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It is also useful to come in with medical records from other healthcare providers who you might have seen in the past, and with the reports from tests which you may have had in the past. For example, I ask my new patients with low back pain to bring copies of their most recent xray, CT scan and MRI reports. If they have had spinal procedures or surgeries in the past, it's also useful to have records from the physicians who performed them. If my patients are not able to get copies, it's not a problem, but having those things makes it easier to develop a plan together.
Before I order the appropriate tests, I need to know all about my patient and her symptoms. I ask my patients to bring a list of concerns with them to each consultation. Many times women are hesitant to tell me exactly how they feel or how the pain has impacted their lives, including activities, marital and family relationships, and work. To get an accurate diagnosis, be sure to write down the following personal facts and bring to your visit: any health concerns, symptoms you’ve noticed, past illnesses and medications, medications you are taking now and medications you have taken in the past, questions you have about your health and pain, your family history of illnesses, lifestyle habits (diet, exercise, smoking), and the main causes of stress in your life. In addition, bring with you all medications, vitamins, and supplements that you are taking. Your doctor can let you know which ones are safe – and which may not be used safely.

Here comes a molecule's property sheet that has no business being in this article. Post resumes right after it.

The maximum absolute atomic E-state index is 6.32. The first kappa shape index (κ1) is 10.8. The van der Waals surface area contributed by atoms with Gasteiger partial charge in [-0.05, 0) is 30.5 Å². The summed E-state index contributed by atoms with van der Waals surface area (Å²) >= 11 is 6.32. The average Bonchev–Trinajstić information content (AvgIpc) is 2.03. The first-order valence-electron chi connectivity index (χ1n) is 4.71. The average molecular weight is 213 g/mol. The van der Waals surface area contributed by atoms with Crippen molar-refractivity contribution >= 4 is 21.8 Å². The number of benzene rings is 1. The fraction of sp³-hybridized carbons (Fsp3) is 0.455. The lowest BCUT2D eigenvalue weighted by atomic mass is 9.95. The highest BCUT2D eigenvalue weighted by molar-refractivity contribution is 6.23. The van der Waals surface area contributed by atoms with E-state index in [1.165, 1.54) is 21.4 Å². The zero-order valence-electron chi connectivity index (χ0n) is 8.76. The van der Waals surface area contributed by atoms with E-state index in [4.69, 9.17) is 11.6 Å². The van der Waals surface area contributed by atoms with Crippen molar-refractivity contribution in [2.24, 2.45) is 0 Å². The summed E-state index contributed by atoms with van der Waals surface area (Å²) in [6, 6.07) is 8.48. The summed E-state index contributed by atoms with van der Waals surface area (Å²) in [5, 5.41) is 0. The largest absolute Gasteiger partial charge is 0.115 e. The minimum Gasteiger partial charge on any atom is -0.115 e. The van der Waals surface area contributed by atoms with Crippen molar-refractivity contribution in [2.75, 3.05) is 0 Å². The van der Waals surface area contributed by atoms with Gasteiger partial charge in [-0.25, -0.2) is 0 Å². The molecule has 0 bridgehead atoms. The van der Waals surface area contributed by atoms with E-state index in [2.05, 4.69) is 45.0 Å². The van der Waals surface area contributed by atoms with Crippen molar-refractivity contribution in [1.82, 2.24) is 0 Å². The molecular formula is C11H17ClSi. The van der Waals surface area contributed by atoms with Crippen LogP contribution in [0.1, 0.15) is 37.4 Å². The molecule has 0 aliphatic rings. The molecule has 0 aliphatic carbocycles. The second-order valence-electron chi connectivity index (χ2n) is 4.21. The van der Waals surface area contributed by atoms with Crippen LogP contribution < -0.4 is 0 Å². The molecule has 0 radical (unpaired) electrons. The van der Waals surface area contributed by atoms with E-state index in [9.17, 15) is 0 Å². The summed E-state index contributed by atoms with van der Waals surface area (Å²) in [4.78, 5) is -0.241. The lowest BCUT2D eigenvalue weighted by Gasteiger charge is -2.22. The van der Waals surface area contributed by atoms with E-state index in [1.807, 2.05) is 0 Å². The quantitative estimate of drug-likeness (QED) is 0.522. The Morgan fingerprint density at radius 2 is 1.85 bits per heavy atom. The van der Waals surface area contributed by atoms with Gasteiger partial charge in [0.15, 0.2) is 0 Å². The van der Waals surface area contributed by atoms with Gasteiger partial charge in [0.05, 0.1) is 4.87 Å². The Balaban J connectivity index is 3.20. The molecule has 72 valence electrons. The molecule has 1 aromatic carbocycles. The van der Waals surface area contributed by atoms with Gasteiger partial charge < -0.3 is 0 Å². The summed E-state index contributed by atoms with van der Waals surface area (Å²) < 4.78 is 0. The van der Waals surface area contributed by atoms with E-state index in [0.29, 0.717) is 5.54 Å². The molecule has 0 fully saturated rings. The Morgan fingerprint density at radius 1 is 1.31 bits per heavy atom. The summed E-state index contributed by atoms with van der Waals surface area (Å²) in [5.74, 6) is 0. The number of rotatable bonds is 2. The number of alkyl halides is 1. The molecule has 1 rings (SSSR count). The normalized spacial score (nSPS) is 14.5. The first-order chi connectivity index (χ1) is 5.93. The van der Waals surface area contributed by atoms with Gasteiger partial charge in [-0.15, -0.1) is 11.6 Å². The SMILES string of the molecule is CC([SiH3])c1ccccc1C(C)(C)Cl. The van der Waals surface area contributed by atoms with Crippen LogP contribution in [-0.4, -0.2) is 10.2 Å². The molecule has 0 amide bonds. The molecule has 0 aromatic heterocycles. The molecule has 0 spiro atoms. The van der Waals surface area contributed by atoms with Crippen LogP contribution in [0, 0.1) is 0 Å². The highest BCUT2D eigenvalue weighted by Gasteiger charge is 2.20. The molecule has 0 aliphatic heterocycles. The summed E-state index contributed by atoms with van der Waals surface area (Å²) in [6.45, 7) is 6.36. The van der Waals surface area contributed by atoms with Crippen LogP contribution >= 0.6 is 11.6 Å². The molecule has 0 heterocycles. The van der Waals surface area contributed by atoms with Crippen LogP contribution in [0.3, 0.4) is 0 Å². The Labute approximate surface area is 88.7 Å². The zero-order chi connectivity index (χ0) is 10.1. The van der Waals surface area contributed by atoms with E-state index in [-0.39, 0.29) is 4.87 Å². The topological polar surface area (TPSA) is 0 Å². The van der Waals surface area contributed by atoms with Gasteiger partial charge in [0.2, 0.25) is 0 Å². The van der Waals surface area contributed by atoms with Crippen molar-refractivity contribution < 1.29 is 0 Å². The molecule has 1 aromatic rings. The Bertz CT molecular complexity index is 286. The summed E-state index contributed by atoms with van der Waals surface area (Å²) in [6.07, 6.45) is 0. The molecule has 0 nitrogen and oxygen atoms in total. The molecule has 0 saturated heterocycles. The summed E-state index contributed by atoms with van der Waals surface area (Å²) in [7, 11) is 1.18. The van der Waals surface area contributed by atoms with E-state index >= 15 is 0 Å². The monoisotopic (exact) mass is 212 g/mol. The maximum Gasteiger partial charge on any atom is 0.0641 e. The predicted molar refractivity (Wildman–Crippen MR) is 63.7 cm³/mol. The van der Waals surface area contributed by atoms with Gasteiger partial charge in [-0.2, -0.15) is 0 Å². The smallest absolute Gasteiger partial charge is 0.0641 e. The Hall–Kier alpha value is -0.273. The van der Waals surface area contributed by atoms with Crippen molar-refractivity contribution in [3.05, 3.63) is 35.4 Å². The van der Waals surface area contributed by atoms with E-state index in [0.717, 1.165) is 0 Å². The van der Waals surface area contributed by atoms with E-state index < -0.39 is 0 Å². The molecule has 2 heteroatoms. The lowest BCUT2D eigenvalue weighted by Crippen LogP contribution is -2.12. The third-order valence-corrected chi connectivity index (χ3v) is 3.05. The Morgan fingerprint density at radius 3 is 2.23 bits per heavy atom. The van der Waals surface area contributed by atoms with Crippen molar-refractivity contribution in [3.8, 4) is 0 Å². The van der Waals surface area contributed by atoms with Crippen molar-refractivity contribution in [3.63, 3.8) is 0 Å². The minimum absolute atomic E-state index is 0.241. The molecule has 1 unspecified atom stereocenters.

This content reflects information from various individuals and organizations and may offer alternative or opposing points of view. It should not be used for medical advice, diagnosis or treatment. As always, you should consult with your healthcare provider about your specific health needs.